Faculty roles have been and continue to be impacted by organizational change, as well as by broader economic movements. Reflective of today’s “gig economy,” twothirds of faculty members are now non-tenure, with half working part-time, often in teaching roles at several institutions. This stands as a stark contrast to 1969, when almost 80 percent of faculty were tenured or tenuretrack; today’s figures are nearly inverted. Their wages are applying pressure to traditional organizational structures.Rethinking tenure programs represents another change to organizational designs that aligns with the future of work.

Organizational structures are continuing to evolve on the administrative side as well. With an emphasis on supporting student success, many institutions are rethinking their student services, which include financial aid, academic advising, and work-study programs. Much of this change is happening within the context of digital transformation, an umbrella term that denotes the transformation of an organization’s core business to better meet customer needs by leveraging technology and data.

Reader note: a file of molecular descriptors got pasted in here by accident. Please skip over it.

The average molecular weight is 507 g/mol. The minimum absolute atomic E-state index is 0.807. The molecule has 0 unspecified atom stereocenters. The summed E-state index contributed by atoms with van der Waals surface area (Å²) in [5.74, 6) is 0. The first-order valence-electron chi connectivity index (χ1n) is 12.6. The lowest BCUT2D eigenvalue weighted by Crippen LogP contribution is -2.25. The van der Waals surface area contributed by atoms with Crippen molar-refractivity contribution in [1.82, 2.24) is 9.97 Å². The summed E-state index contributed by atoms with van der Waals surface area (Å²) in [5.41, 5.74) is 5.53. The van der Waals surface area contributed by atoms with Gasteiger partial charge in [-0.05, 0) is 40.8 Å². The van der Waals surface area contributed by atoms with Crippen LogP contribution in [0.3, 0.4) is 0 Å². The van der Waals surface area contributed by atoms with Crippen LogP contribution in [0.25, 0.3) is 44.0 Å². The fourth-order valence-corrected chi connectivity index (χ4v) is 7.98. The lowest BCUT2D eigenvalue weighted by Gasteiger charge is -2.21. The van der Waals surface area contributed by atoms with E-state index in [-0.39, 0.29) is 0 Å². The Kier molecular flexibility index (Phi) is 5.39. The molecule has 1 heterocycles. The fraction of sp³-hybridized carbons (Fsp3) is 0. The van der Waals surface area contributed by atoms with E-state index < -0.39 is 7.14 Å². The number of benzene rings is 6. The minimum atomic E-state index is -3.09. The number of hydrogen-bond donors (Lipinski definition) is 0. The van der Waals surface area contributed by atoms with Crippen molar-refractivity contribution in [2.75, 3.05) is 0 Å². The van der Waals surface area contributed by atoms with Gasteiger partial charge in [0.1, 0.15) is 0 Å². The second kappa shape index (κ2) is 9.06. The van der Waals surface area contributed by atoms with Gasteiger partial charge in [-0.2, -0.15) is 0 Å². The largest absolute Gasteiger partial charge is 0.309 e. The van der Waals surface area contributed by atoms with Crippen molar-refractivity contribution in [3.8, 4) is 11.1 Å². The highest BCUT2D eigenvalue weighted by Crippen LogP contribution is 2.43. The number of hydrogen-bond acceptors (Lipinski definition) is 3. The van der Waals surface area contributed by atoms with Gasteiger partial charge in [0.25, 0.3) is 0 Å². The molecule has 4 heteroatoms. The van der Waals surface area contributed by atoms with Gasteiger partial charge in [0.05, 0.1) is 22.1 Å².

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added Nov 13, 2018

6 growing trends taking over academic libraries

BY MERIS STANSBURY
March 24th, 2017

Horizon Report details short-and long-term technologies, trends that will impact academic libraries worldwide in the next 5 years.

6 growing trends taking over academic libraries

Short-Term, 1-2 years):

  • Research Data Management: The growing availability of research reports through online library databases is making it easier for students, faculty, and researchers to access and build upon existing ideas and work. “Archiving the observations that lead to new ideas has become a critical part of disseminating reports,” says the report.
  • Valuing the User Experience: Librarians are now favoring more user-centric approaches, leveraging data on patron touchpoints to identify needs and develop high-quality engaging experiences.

(Mid-Term, 3-5 years):